MICHAEL BABCOCK:  So we’ll switch over to AT Guys in Chrome.

JAWS VOICE:  List box task switching.

MICHAEL:  Then I’ll go to the top of the page.


MICHAEL:  And I’m at the top of the page, and I’ll press E for  Edit box so I can quickly jump to the search field.

JAWS VOICE:  What are you looking for?

MICHAEL:  I’m asked what are you looking for, so enter forms mode.  Type “Versa Slate,” and then press ENTER again.


MICHAEL:  This then puts us on a page with the title of...

JAWS VOICE:  Search results – greater Versa Slate: AT Guys, your access technology experts.

MICHAEL:  And I know that if I go to the top of the page I can tap 1 followed by 3 to get to the first search result.

JAWS VOICE:  Advanced search heading level 1.  AfterShokz OpenMove bone conduction.

MICHAEL:  AfterShokz OpenMove bone conduction headphones are not what I’m looking for, so I’ll use H to get to the next product.

JAWS VOICE:  Versa Slate Paperless.  Erasable Braille Slate & Stylus.  Visited heading level 3 link.

MICHAEL:  And that is what I’m looking for.  Now, if someone called and asked me what the price of that is, then I’d have to DOWN ARROW three times and hear something like...

JAWS VOICE:  The Versa Slate is a braille slate that has 20 cells each and a magnetic stylus that is built into the side of the unit.

MICHAEL:  Followed by...

JAWS VOICE:  $120.00.

MICHAEL:  When all I really needed was that $120.  So let’s hide the description on this search result page.  We’ll UP ARROW once to get into the description.

JAWS VOICE:  ...have 20 cells each and a magnetic...

MICHAEL:  I’ll press CTRL to interrupt JAWS.  Press INSERT+SPACE followed by X.

JAWS VOICE:  Flexible Web dialog.  What would you like to do?  Create a new customization radio button checked.

MICHAEL:  And I’ll create a new customization by tapping ENTER.

JAWS VOICE:  How would you like to customize the page?  Hide an element radio button checked.

MICHAEL:  I want to hide an element.  The other option in this dialog is to start reading add an element.  And I’ll show you an example of that here in a moment.  So now we’ll press ENTER again.

JAWS VOICE:  Which of the following elements would you like to customize?  List box.  Div with class = “listingDescription” 1 of 6.

MICHAEL:  And there are six different items I can choose here.  You can hide headings, links, and different classes, and elements on a web page.  It may take some experimentation to get it the way you expect to have it.  However, I’ll show you how to undo your attempt if it doesn’t work the way you expect.  I know that I want to hide all div with class title = description.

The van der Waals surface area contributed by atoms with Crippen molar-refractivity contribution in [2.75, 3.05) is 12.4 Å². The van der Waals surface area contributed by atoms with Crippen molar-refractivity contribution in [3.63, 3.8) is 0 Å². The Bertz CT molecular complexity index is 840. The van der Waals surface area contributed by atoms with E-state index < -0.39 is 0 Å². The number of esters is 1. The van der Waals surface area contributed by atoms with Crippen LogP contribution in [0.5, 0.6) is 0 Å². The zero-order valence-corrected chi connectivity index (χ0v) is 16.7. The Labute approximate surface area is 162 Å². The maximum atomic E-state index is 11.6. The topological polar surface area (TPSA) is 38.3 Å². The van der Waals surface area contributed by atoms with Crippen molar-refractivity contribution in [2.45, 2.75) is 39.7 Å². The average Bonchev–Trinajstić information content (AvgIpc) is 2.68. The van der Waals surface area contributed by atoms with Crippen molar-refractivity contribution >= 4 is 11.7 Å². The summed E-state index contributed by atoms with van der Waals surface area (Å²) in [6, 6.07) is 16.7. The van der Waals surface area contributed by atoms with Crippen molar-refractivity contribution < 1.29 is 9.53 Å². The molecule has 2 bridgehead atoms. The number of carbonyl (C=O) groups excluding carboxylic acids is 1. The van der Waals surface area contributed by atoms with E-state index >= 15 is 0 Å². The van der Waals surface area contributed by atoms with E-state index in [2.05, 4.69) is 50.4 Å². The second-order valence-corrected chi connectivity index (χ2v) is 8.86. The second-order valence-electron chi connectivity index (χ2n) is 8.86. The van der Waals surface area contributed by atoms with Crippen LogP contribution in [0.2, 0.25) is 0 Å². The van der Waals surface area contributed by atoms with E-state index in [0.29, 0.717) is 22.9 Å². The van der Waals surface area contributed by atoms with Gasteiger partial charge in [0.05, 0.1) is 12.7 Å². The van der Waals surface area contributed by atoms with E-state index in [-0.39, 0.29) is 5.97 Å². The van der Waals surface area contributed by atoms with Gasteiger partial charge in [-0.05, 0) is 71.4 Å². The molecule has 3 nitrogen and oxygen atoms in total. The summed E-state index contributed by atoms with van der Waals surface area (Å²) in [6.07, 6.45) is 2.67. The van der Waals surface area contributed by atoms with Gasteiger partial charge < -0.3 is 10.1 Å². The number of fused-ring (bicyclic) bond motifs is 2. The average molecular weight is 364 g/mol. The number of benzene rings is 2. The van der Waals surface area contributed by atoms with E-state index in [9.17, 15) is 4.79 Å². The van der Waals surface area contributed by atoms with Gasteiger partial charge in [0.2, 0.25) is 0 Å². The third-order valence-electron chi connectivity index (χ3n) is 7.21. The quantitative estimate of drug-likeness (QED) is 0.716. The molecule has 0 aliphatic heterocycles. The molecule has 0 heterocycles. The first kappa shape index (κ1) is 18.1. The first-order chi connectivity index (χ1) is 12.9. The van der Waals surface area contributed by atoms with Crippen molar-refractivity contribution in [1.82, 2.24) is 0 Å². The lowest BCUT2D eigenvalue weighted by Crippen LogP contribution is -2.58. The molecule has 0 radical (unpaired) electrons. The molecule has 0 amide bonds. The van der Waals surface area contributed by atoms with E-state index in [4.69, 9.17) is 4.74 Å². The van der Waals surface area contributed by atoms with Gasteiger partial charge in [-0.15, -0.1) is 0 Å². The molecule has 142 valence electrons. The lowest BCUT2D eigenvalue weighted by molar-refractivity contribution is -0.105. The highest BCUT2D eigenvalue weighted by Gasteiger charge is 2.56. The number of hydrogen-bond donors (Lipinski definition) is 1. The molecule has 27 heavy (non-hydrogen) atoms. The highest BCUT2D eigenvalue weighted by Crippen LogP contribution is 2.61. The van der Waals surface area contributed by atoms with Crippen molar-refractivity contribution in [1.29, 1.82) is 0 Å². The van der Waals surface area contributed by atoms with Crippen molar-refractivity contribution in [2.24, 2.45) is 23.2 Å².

JAWS VOICE:  Div with class = “listingDescription”.

MICHAEL:  So I’ll press ENTER.

JAWS VOICE:  Select a customization list box.  Hide Div 2 from the top with class = “listingDescription”.

MICHAEL:  And I can hide the second one, or I can hide all of them which is actually what I want to do.  So I’ll DOWN ARROW to...

JAWS VOICE:  Hide all Divs with class = “listingDescription”.

MICHAEL:  And I’ll tap ENTER.  This is now done.  So if I go to the top of the page...

JAWS VOICE:  Search results.

MICHAEL:  Tap the number 1 and then the number 3 for heading level 3.

JAWS VOICE:  AfterShokz OpenMove bone conduction headphones.

MICHAEL:  I’ll hear the AfterShokz, and I’ll use heading navigation.

JAWS VOICE:  Versa Slate Paperless, Erasable Braille Slate & Stylus, visited heading level 3 link.

MICHAEL:  And that’s the product that I heard last time.  Now, as you might remember, if I press DOWN ARROW, I heard the description, but now I hear...

 JAWS VOICE:  $120.00.

MICHAEL:  Allowing me to provide the price of the product to a customer as quickly as possible.  Sometimes that customer wants a brief description of the product, as well.  So SHIFT+H.

JAWS VOICE:  Versa Slate Paperless.  Erasable Braille Slate & Stylus, visited heading level 3 link.

MICHAEL:  We’ll press ENTER on this.

JAWS VOICE:  Search result.

MICHAEL:  And you may have heard a quick chime noise.  That told me that there is customizations on the web page I’m currently on.  Note:  If you navigate away from the domain at this point, then you will be prompted to save or discard the customizations you’ve made.

Now I’m at the top of this page.  And if I hit heading level 1 by tapping a 1...

JAWS VOICE:  Versa Slate Paperless, Erasable Braille Slate & Stylus, heading level 1.

MICHAEL:  And I know in order to quickly get to the description from here I press the letter B for button.

JAWS VOICE:  Add to cart button and mouse over.